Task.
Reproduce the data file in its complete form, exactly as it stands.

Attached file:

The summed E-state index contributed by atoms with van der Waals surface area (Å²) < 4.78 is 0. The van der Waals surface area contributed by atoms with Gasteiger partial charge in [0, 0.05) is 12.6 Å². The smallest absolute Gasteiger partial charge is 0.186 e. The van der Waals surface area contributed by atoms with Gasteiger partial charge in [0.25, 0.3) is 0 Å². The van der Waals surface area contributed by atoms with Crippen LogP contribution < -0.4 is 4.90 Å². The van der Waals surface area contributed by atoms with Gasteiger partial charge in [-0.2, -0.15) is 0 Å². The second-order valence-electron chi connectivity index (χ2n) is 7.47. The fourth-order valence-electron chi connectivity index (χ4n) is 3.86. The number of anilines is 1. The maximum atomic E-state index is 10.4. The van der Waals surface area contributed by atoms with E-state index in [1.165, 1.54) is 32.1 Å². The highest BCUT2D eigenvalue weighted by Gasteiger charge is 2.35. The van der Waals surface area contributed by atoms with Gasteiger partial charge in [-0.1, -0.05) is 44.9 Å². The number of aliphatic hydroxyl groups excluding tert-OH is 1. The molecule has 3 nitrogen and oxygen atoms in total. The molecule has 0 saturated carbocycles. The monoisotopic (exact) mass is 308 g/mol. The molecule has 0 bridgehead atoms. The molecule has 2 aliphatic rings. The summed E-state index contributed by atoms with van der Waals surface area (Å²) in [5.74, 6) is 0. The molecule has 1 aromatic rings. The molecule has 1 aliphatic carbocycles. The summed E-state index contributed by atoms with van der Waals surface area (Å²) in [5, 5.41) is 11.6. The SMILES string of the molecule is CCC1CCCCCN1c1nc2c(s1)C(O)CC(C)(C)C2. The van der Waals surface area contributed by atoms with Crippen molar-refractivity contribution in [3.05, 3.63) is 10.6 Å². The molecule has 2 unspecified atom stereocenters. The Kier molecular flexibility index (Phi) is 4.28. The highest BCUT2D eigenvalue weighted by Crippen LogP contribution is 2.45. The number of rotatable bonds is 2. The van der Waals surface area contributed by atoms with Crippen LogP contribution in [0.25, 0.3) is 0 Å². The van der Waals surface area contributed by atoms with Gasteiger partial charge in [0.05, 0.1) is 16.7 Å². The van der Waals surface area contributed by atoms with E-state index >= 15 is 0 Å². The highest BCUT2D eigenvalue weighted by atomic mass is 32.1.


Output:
The summed E-state index contributed by atoms with van der Waals surface area (Å²) < 4.78 is 0. The van der Waals surface area contributed by atoms with Gasteiger partial charge in [0, 0.05) is 12.6 Å². The smallest absolute Gasteiger partial charge is 0.186 e. The van der Waals surface area contributed by atoms with Gasteiger partial charge in [0.25, 0.3) is 0 Å². The van der Waals surface area contributed by atoms with Crippen LogP contribution < -0.4 is 4.90 Å². The van der Waals surface area contributed by atoms with Gasteiger partial charge in [-0.2, -0.15) is 0 Å². The second-order valence-electron chi connectivity index (χ2n) is 7.47. The fourth-order valence-electron chi connectivity index (χ4n) is 3.86. The number of anilines is 1. The maximum atomic E-state index is 10.4. The van der Waals surface area contributed by atoms with E-state index in [1.165, 1.54) is 32.1 Å². The highest BCUT2D eigenvalue weighted by Gasteiger charge is 2.35. The van der Waals surface area contributed by atoms with Gasteiger partial charge in [-0.1, -0.05) is 44.9 Å². The number of aliphatic hydroxyl groups excluding tert-OH is 1. The molecule has 3 nitrogen and oxygen atoms in total. The molecule has 0 saturated carbocycles. The monoisotopic (exact) mass is 308 g/mol. The molecule has 0 bridgehead atoms. The molecule has 2 aliphatic rings. The summed E-state index contributed by atoms with van der Waals surface area (Å²) in [5.74, 6) is 0. The molecule has 1 aromatic rings. The molecule has 1 aliphatic carbocycles. The summed E-state index contributed by atoms with van der Waals surface area (Å²) in [5, 5.41) is 11.6. The SMILES string of the molecule is CCC1CCCCCN1c1nc2c(s1)C(O)CC(C)(C)C2. The van der Waals surface area contributed by atoms with Crippen molar-refractivity contribution in [3.05, 3.63) is 10.6 Å². The molecule has 2 unspecified atom stereocenters. The Kier molecular flexibility index (Phi) is 4.28. The highest BCUT2D eigenvalue weighted by Crippen LogP contribution is 2.45. The number of rotatable bonds is 2. The van der Waals surface area contributed by atoms with Crippen LogP contribution in [0.25, 0.3) is 0 Å². The van der Waals surface area contributed by atoms with Gasteiger partial charge in [0.05, 0.1) is 16.7 Å². The van der Waals surface area contributed by atoms with E-state index >= 15 is 0 Å². The highest BCUT2D eigenvalue weighted by atomic mass is 32.1.